Sunday, 20 November 2005

Above the 49th

Reading with enjoyment the other day of the arrest and indictment of Conrad Black, it occurred to me that Other Men's Flowers has paid insufficient attention to Canada. I frequently post items of interest to Americans, noting some of their quaint orthographical habits or discussing their major historical figures such as Hattie McDaniel and Curly Joe DeRita, but I have never dealt in depth with that great country which Americans from Albuquerque to the Bronx fondly refer to as The Friendly Giant to the North.
I do not know why this should be so, since there has been much in my life which relates to this former—now, alas, no longer—Dominion:
1. My wife was for some years a Canadian citizen and has relatives who live there, except in the winter when it gets cold and they go to Phoenix AZ.
2. I have been there on two occasions, one of them extending to more than a week (not counting several touchdowns in Vancouver en route to somewhere else),
3. I possess a splendidly bound two-volume history of the CPR which I have every intention of reading one of these days, and
4. I am one of the very few non-Québécois who know why they put sweetcorn in Shepherds’ Pie and call it Pâté chinois.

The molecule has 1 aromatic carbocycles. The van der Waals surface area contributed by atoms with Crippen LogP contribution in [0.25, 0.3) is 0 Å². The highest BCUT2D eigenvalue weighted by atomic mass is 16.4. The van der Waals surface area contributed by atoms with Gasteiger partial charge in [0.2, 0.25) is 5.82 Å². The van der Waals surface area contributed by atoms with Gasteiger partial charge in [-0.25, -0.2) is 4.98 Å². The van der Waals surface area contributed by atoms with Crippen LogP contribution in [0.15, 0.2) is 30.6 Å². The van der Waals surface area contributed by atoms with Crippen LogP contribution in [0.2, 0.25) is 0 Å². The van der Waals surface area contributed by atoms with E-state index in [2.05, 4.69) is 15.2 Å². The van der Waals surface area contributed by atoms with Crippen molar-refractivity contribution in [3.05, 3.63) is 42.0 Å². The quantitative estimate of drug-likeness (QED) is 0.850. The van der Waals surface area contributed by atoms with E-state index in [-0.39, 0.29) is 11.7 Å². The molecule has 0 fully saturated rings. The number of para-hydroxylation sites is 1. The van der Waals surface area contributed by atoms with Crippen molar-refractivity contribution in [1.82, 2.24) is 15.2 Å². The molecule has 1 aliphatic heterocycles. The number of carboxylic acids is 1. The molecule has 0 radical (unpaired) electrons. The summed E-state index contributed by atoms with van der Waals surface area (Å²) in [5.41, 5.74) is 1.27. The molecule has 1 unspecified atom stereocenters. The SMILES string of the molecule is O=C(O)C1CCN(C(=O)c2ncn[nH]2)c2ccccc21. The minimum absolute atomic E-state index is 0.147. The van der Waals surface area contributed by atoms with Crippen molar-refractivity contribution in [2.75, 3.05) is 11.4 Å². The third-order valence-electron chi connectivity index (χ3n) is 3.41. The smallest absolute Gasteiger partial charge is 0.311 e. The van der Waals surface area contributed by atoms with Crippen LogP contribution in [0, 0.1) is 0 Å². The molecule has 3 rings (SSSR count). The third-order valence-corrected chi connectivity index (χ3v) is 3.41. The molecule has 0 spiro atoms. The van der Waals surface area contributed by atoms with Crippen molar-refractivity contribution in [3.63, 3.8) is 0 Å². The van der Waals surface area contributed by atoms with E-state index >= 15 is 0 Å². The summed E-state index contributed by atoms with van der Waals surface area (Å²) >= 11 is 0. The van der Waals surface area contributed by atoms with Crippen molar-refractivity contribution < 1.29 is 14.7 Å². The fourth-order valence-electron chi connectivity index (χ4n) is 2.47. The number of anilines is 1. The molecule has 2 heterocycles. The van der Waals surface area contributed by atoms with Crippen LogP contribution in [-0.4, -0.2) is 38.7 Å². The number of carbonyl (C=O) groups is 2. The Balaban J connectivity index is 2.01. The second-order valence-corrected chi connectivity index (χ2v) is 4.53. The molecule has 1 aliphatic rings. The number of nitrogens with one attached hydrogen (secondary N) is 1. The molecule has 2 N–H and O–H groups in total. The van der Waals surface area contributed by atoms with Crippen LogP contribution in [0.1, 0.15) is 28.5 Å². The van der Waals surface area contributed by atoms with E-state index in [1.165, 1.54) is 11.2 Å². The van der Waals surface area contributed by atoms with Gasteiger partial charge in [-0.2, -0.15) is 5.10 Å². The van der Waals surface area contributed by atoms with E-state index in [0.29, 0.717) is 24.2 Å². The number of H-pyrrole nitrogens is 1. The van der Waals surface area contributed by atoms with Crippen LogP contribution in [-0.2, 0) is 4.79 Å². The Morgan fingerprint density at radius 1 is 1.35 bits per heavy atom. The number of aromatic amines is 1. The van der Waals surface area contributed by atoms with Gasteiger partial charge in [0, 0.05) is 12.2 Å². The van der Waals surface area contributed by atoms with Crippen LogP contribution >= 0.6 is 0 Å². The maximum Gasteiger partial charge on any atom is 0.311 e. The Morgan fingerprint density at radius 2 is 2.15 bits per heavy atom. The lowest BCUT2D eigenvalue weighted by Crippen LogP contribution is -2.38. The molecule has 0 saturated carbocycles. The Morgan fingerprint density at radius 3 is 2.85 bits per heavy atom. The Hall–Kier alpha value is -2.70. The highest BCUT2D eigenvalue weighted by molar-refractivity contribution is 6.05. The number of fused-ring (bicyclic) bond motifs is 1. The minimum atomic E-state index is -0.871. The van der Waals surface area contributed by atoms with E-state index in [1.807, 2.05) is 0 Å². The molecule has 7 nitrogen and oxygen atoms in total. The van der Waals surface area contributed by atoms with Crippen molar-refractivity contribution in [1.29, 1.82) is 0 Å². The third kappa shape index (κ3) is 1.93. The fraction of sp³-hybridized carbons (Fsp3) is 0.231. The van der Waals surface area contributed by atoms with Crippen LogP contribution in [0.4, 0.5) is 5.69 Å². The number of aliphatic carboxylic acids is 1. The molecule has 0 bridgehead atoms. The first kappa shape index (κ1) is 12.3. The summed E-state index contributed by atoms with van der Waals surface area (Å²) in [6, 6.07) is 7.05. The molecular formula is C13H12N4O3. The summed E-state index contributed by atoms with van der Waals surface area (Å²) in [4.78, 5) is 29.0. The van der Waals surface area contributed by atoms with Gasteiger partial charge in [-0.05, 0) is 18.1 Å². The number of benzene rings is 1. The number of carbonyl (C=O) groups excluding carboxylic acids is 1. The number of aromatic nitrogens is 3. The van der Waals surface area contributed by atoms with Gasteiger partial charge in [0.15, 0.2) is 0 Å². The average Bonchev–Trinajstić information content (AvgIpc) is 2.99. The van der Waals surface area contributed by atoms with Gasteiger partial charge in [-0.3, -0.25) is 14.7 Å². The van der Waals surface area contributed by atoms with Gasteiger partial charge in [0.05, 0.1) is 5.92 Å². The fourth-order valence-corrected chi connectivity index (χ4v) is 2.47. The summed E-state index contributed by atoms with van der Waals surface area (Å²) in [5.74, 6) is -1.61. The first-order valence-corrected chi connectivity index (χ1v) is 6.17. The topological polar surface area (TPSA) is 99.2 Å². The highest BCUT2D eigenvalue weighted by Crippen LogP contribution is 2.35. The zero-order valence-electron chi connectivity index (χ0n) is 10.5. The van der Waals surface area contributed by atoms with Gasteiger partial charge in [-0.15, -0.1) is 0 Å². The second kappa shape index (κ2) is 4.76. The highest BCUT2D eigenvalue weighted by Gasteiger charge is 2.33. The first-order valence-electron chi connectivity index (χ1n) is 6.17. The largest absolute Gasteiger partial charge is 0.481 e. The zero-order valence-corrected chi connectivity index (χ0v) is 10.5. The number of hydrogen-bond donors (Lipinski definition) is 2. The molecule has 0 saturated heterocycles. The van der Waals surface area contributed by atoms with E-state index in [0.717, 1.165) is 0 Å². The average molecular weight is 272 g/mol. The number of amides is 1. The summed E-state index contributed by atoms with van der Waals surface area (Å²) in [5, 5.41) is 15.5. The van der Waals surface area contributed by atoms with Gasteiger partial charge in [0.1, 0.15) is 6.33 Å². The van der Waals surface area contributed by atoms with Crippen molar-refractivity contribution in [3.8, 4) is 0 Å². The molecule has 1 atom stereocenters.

Not only all that, but I have read up on the Yukon, and used to be able to recite the whole of the poem that begins:
A bunch of the boys were whooping it up in the Malamute saloon;
The kid that handles the music-box was hitting a jag-time tune;
Back of the bar, in a solo game, sat Dangerous Dan McGrew;
And watching his luck was his light-o'-love, the lady that's known as Lou.

Anyway, let me now make up for my neglect by passing on some information of interest only to Canadians, hoping that it will bring a moment or two of happiness into their drab, miserable lives. No, on second thoughts, let them wait; I’ll do it in the next post.


The Continental Op said...

I am one of the very few non-Québécois who know why they put sweetcorn in Shepherds’ Pie and call it Pâté chinois.

Do tell!

Tony said...

All right, but it's not really all that interesting:
the recipe originated in Quebec with the descendants of Chinese railway workers, so hachis Parmentier was renamed. I don't actually know why they put sweetcorn in it; doesn't sound a very good idea to me.